AT&T executives believe the company’s Project AirGig technology, which uses existing power lines to transmit wireless signals rather than using fiber, could be an answer to the company’s backhaul needs.
Speaking at the Wells Fargo 5G Forum today, Scott Mair, senior vice president, planning and engineering at AT&T, said that AirGig has the capability of producing multiple gigabit speeds. “It will be a good use case for backhaul, fronthaul, small cells, and any other transmission where aerial is possible,” he said.
Backhaul is a key component of future 5G networks, and it’s a tricky area for wireless operators because it’s hard to predict traffic patterns for all the wireless connections created by the Internet of Things (IoT). That’s why many operators have been eyeing different types of backhaul solutions beyond fiber.
AirGig is based upon a new technology called radio distributed antenna system (RDAS), and AT&T has 200 patents pending on the technology. RDAS reconstructs signals from multi-gigabit mobile and fixed deployments. Those data signals are then transmitted using millimeter wave (mmWave) over power lines. The mmWave surface wave launchers and inductive power devices can create a multi-gigabit signal that travels along or near the power line, but not through it.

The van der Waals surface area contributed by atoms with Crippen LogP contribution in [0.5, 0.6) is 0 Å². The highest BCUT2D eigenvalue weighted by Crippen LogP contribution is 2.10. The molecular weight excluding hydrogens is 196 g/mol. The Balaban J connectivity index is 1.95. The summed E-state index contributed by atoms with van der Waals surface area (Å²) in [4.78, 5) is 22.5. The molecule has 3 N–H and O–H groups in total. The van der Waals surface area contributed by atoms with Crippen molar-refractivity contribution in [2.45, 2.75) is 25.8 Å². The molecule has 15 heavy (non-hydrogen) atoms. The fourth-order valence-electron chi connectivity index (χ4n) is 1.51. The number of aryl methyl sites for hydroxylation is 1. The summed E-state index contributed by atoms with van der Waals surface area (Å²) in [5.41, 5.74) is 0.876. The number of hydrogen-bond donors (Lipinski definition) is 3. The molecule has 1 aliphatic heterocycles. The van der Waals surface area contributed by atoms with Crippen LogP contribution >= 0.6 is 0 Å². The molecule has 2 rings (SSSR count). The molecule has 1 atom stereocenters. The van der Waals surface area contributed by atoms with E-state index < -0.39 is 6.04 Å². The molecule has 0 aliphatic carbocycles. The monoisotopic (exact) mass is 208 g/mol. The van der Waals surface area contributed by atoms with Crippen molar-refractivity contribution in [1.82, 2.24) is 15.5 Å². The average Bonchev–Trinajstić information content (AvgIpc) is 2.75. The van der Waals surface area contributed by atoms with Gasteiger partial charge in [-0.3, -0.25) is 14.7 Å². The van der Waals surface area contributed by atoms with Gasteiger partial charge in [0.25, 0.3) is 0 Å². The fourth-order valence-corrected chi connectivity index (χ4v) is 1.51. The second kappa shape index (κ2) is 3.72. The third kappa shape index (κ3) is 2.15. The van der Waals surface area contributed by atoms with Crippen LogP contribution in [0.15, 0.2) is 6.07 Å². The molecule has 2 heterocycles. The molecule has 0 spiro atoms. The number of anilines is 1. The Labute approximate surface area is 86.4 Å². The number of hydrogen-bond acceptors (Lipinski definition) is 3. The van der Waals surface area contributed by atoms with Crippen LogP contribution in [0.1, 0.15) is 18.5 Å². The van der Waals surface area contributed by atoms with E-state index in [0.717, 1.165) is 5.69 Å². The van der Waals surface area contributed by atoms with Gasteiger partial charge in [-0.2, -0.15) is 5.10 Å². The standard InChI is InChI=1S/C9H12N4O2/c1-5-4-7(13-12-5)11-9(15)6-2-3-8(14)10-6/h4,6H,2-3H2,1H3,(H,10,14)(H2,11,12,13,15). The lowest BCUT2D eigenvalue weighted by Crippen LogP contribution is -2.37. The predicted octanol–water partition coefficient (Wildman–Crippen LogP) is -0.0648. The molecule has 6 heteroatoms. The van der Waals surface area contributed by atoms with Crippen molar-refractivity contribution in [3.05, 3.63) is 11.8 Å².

Mair said that AT&T is prepping for two AirGig field trials that it will conduct this year. Those trials will look at how Project AirGig works in conjunction with smart grid technologies and also will see how it performs during inclement weather like rain, snow, and high winds. The tests will also determine how expensive it is to deploy the technology.
Besides the AirGig trials, Mair also said that AT&T’s 5G trials in Austin, Texas, and Indianapolis, Indiana, are achieving speeds close to 1 Gb/s that are “smoking fast.” He added that in the next two to three weeks, AT&T will begin a 5G trial in Austin that will include multiple locations and devices, as well as different types of customers. In other words, some residential customers as well as some business customers. As part of the trial, the company will be streaming its DirecTV Now service over 5G and using that to better understand capacity and performance characteristics.
Mair noted that AT&T has been contributing to the 3GPP’s 5G standard process and said that the company is the largest contributor to the process by sharing its 5G trial data.
He also reiterated that AT&T will likely launch 5G in late 2018 to early 2019 and he believes that by year-end 2019 there will be 5G available at scale and not just in a few markets.